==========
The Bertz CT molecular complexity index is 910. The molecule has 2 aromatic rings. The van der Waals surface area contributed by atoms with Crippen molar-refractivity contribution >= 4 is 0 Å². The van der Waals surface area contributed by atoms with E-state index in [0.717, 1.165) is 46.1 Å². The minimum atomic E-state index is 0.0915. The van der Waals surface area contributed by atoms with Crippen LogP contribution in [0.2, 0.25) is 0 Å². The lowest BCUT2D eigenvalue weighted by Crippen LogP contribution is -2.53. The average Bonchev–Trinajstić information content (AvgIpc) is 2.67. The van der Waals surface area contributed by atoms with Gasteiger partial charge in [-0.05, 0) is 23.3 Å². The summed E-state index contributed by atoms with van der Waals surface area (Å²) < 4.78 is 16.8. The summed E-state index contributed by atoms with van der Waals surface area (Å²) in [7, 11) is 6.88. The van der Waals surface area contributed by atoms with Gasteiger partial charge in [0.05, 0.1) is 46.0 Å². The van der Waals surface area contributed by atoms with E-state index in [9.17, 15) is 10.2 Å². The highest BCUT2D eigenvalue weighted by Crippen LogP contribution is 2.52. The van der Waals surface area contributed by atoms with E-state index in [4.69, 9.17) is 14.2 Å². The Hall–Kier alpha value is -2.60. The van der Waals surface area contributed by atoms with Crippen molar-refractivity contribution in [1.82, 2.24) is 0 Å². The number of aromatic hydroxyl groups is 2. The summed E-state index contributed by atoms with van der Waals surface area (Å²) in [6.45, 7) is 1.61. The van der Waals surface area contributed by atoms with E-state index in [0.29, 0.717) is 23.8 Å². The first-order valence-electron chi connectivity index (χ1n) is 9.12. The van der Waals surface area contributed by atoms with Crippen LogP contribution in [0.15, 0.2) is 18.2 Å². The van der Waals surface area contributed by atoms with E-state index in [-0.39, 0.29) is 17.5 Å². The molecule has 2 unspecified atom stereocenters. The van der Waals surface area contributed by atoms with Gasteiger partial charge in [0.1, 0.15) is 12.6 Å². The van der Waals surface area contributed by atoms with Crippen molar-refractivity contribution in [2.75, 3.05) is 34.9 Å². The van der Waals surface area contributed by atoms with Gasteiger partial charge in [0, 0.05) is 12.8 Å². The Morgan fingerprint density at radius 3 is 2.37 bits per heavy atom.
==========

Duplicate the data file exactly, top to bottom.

The Bertz CT molecular complexity index is 910. The molecule has 2 aromatic rings. The van der Waals surface area contributed by atoms with Crippen molar-refractivity contribution >= 4 is 0 Å². The van der Waals surface area contributed by atoms with E-state index in [0.717, 1.165) is 46.1 Å². The minimum atomic E-state index is 0.0915. The van der Waals surface area contributed by atoms with Crippen LogP contribution in [0.2, 0.25) is 0 Å². The lowest BCUT2D eigenvalue weighted by Crippen LogP contribution is -2.53. The average Bonchev–Trinajstić information content (AvgIpc) is 2.67. The van der Waals surface area contributed by atoms with Gasteiger partial charge in [-0.05, 0) is 23.3 Å². The summed E-state index contributed by atoms with van der Waals surface area (Å²) < 4.78 is 16.8. The summed E-state index contributed by atoms with van der Waals surface area (Å²) in [7, 11) is 6.88. The van der Waals surface area contributed by atoms with Gasteiger partial charge in [0.05, 0.1) is 46.0 Å². The van der Waals surface area contributed by atoms with E-state index in [9.17, 15) is 10.2 Å². The highest BCUT2D eigenvalue weighted by Crippen LogP contribution is 2.52. The van der Waals surface area contributed by atoms with E-state index in [4.69, 9.17) is 14.2 Å². The Hall–Kier alpha value is -2.60. The van der Waals surface area contributed by atoms with Crippen molar-refractivity contribution in [1.82, 2.24) is 0 Å². The number of aromatic hydroxyl groups is 2. The summed E-state index contributed by atoms with van der Waals surface area (Å²) in [6.45, 7) is 1.61. The van der Waals surface area contributed by atoms with E-state index in [0.29, 0.717) is 23.8 Å². The first-order valence-electron chi connectivity index (χ1n) is 9.12. The van der Waals surface area contributed by atoms with Crippen LogP contribution in [0.15, 0.2) is 18.2 Å². The van der Waals surface area contributed by atoms with E-state index in [-0.39, 0.29) is 17.5 Å². The molecule has 2 unspecified atom stereocenters. The van der Waals surface area contributed by atoms with Gasteiger partial charge in [0.1, 0.15) is 12.6 Å². The van der Waals surface area contributed by atoms with Crippen molar-refractivity contribution in [2.75, 3.05) is 34.9 Å². The van der Waals surface area contributed by atoms with Gasteiger partial charge in [0, 0.05) is 12.8 Å². The Morgan fingerprint density at radius 3 is 2.37 bits per heavy atom.